Lewin's Comparison of Change Theories

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INTERNATIONAL JOURNAL OF SCHOLARLY ACADEMIC INTELLECTUAL DIVERSITY VOLUME 8 NUMBER 1 2004-2005

Comparison of Change Theories

Alicia Kritsonis MBA Graduate Student California State University, Dominquez Hills

ABSTRACT The purpose of this article is to summarize several change theories and assumptions about the nature of change. The author shows how successful change can be encouraged and facilitated for long-term success. The article compares the characteristics of Lewin’s Three-Step Change Theory, Lippitt’s Phases of Change Theory, Prochaska and DiClemente’s Change Theory, Social Cognitive Theory, and the Theory of Reasoned Action and Planned Behavior to one another. Leading industry experts will need to continually review and provide new information relative to the change process and to our evolving society and culture. here are many change theories and some of the most widely recognized are briefly summarized in this article. The theories serve as a testimony to the fact that change is a real phenomenon. It can be observed and analyzed through various steps or phases. The theories have been conceptualized to answer the question, “How does successful change happen?” Lewin’s Three-Step Change Theory Kurt Lewin (1951) introduced the three-step change model. This social scientist views behavior as a dynamic balance of forces working in opposing directions. Driving forces facilitate change because they push employees in the desired direction. Restraining forces hinder change because they push employees in the opposite direction. Therefore, these forces must be analyzed and Lewin’s three-step model can help shift the balance in the direction of the planned change (http://www.csupomona.edu/~jvgrizzell/best_practices/bctheory.html).

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INTERNATIONAL JOURNAL OF SCHOLARLY ACADEMIC INTELLECTUAL DIVERSITY 2___________________________________________________________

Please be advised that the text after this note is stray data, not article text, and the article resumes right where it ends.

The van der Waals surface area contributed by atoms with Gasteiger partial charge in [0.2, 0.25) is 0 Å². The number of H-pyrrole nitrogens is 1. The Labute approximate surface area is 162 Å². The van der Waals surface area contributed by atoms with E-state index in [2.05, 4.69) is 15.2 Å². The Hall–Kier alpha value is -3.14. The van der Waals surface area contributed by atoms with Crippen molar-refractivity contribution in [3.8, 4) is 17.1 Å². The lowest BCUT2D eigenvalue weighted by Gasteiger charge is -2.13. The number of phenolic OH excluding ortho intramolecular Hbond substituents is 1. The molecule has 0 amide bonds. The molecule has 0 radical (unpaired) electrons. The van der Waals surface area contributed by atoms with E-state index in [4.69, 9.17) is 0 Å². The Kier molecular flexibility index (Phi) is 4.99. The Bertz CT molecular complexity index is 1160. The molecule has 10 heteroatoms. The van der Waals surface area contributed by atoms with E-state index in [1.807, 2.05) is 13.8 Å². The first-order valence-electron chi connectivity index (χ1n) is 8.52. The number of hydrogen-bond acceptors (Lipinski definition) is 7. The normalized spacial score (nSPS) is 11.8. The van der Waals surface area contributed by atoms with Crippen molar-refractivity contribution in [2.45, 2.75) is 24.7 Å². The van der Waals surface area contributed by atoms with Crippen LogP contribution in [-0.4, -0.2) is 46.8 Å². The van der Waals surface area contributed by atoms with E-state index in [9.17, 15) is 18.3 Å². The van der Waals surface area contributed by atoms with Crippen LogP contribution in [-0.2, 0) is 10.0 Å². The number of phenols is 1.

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According to Lewin, the first step in the process of changing behavior is to unfreeze the existing situation or status quo. The status quo is considered the equilibrium state. Unfreezing is necessary to overcome the strains of individual resistance and group conformity. Unfreezing can be achieved by the use of three methods. First, increase the driving forces that direct behavior away from the existing situation or status quo. Second, decrease the restraining forces that negatively affect the movement from the existing equilibrium. Third, find a combination of the two methods listed above. Some activities that can assist in the unfreezing step include: motivate participants by preparing them for change, build trust and recognition for the need to change, and actively participate in recognizing problems and brainstorming solutions within a group (Robbins 564-65). Lewin’s second step in the process of changing behavior is movement. In this step, it is necessary to move the target system to a new level of equilibrium. Three actions that can assist in the movement step include: persuading employees to agree that the status quo is not beneficial to them and encouraging them to view the problem from a fresh perspective, work together on a quest for new, relevant information, and connect the views of the group to well-respected, powerful leaders that also support the change (http://www.csupomona.edu/~jvgrizzell/best_practices/bctheory.html). The third step of Lewin’s three-step change model is refreezing. This step needs to take place after the change has been implemented in order for it to be sustained or “stick” over time. It is high likely that the change will be short lived and the employees will revert to their old equilibrium (behaviors) if this step is not taken. It is the actual integration of the new values into the community values and traditions. The purpose of refreezing is to stabilize the new equilibrium resulting from the change by balancing both the driving and restraining forces. One action that can be used to...
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